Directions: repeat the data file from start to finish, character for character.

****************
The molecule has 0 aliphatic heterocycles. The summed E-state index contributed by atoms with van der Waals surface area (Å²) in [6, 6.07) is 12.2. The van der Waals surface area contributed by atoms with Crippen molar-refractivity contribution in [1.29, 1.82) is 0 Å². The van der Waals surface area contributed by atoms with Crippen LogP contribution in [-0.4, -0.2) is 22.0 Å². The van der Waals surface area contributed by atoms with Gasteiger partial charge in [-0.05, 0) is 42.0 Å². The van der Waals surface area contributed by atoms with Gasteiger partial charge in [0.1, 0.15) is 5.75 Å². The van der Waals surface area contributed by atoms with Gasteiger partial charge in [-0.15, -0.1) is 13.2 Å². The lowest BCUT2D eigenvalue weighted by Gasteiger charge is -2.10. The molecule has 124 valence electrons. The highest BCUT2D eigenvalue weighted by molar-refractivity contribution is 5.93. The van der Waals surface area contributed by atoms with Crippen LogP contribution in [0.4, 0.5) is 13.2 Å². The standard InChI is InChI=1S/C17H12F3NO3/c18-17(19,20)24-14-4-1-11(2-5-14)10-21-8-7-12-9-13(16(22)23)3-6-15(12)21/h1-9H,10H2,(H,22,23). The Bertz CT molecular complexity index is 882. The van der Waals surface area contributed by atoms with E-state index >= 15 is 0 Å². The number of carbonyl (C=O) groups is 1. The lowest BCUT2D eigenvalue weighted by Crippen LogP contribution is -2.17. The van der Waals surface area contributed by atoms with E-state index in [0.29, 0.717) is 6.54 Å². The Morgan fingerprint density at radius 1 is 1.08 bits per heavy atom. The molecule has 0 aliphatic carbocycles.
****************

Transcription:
The molecule has 0 aliphatic heterocycles. The summed E-state index contributed by atoms with van der Waals surface area (Å²) in [6, 6.07) is 12.2. The van der Waals surface area contributed by atoms with Crippen molar-refractivity contribution in [1.29, 1.82) is 0 Å². The van der Waals surface area contributed by atoms with Crippen LogP contribution in [-0.4, -0.2) is 22.0 Å². The van der Waals surface area contributed by atoms with Gasteiger partial charge in [-0.05, 0) is 42.0 Å². The van der Waals surface area contributed by atoms with Gasteiger partial charge in [0.1, 0.15) is 5.75 Å². The van der Waals surface area contributed by atoms with Gasteiger partial charge in [-0.15, -0.1) is 13.2 Å². The lowest BCUT2D eigenvalue weighted by Gasteiger charge is -2.10. The molecule has 124 valence electrons. The highest BCUT2D eigenvalue weighted by molar-refractivity contribution is 5.93. The van der Waals surface area contributed by atoms with Crippen LogP contribution in [0.4, 0.5) is 13.2 Å². The standard InChI is InChI=1S/C17H12F3NO3/c18-17(19,20)24-14-4-1-11(2-5-14)10-21-8-7-12-9-13(16(22)23)3-6-15(12)21/h1-9H,10H2,(H,22,23). The Bertz CT molecular complexity index is 882. The van der Waals surface area contributed by atoms with E-state index >= 15 is 0 Å². The number of carbonyl (C=O) groups is 1. The lowest BCUT2D eigenvalue weighted by Crippen LogP contribution is -2.17. The van der Waals surface area contributed by atoms with E-state index in [0.29, 0.717) is 6.54 Å². The Morgan fingerprint density at radius 1 is 1.08 bits per heavy atom. The molecule has 0 aliphatic carbocycles.